The need is for a politics of care

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I confess to being worried. Everyone, Jeremy Corbyn included, knows Theresa May will have a bigger majority after the general election than she has now.

Suggesrions that Wales might elect a Tory majority and that in Scotland the Tories really are the opposition now suggest that, for now at least, the collapse in faith in anyone else is significant.

Corbyn is, of course, a factor. Labour's collective suicide, from which path I fear it will not be deflected, is probably the biggest negation of responsibility in recent democratic history. But that said it is not enough to explain the collective leave taking from anything approaching common sense that is occurring right now.

The last time I felt sentiment like this that was so obviously disconnected from reality was in 1999 when market values of companies were wildly inconsistent with any then known possibility of real worth arising. A crash did, of course, follow.

That same disconnect exists now.

The NHS is in crisis and it is this government's fault.

The same can be said of education, social care, the justice system, the police, energy, social housing and so much more.

And the Conservatives have completely failed to deliver their economic promise, even if it was wrong headed.

Despite all  this they appear dominant in all polling. There is, quite clearly, a collective leave of sense sweeping the UK right now.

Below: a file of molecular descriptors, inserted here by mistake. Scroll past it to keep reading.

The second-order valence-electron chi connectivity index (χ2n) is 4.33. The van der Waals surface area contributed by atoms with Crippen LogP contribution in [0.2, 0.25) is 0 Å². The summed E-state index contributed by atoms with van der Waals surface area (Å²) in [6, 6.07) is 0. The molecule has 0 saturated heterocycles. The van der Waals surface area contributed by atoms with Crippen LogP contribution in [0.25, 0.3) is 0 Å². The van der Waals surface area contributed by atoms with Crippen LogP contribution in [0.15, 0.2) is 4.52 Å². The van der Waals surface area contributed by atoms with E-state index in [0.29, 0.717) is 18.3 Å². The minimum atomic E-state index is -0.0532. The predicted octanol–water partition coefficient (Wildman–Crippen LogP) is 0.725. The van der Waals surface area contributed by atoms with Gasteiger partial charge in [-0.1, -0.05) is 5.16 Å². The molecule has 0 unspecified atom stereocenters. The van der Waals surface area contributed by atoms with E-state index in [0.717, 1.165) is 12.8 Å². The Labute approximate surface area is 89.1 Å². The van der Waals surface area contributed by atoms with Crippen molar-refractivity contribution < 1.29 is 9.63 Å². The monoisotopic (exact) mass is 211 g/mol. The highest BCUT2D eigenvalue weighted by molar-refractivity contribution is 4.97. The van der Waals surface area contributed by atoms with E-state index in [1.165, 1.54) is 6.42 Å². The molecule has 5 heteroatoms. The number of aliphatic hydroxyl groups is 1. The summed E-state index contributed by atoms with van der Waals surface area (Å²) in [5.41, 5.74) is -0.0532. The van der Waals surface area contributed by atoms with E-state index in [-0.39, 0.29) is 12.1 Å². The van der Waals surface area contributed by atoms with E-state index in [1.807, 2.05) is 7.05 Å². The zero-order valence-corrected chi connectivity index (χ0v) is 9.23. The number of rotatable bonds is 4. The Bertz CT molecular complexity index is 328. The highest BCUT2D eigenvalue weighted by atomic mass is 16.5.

But this never lasts. Blair survived and built on a landslide because he come in on an upturn and fortune let him build in it. May has no such luck. She inherited a mess and Brexit may be popular now (nothing else can explain this madness) but it is not long before it will become apparent that to be ill, young, old, on low pay, vulnerable within the whole spectrum of the criminal law system, with a disability  and more will be enough to leave you on your own and subject to the whims of fate in which the state has little willing to intervene. All this and the likely failure of Brexit to deliver anything tangible will give rise to a backlash, and soon.

Labour though will not be there to exploit it.

UKIP is bust right now.

The LibDems and Greens are working from low bases.

The SNP has to prove it is a rounded party.

What that means is that when the backlash comes it is not clear who will gain.

There is a need for a Macron moment, but he is too much like Blair for comfort. The need is for a politics of care. It's been absent for too long. I wish I knew where it might come from.